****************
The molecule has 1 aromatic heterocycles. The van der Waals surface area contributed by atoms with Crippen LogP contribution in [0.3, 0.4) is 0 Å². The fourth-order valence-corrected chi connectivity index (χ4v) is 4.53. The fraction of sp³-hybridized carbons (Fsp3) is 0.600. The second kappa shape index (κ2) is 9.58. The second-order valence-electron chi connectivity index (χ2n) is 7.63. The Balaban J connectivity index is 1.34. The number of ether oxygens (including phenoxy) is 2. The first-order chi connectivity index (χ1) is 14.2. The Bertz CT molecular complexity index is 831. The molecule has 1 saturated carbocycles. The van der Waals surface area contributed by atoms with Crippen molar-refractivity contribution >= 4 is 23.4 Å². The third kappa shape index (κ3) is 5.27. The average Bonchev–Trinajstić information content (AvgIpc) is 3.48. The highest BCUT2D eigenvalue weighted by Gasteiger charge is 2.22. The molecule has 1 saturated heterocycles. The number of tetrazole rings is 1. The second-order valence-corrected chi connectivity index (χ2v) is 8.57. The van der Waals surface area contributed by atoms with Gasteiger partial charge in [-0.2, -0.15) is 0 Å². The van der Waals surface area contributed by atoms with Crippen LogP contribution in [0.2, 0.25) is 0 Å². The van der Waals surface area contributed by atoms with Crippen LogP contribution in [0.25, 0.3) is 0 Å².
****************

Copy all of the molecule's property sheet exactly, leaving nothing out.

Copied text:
The molecule has 1 aromatic heterocycles. The van der Waals surface area contributed by atoms with Crippen LogP contribution in [0.3, 0.4) is 0 Å². The fourth-order valence-corrected chi connectivity index (χ4v) is 4.53. The fraction of sp³-hybridized carbons (Fsp3) is 0.600. The second kappa shape index (κ2) is 9.58. The second-order valence-electron chi connectivity index (χ2n) is 7.63. The Balaban J connectivity index is 1.34. The number of ether oxygens (including phenoxy) is 2. The first-order chi connectivity index (χ1) is 14.2. The Bertz CT molecular complexity index is 831. The molecule has 1 saturated carbocycles. The van der Waals surface area contributed by atoms with Crippen molar-refractivity contribution >= 4 is 23.4 Å². The third kappa shape index (κ3) is 5.27. The average Bonchev–Trinajstić information content (AvgIpc) is 3.48. The highest BCUT2D eigenvalue weighted by Gasteiger charge is 2.22. The molecule has 1 saturated heterocycles. The number of tetrazole rings is 1. The second-order valence-corrected chi connectivity index (χ2v) is 8.57. The van der Waals surface area contributed by atoms with Gasteiger partial charge in [-0.2, -0.15) is 0 Å². The van der Waals surface area contributed by atoms with Crippen LogP contribution in [0.2, 0.25) is 0 Å². The van der Waals surface area contributed by atoms with Crippen LogP contribution in [0.25, 0.3) is 0 Å².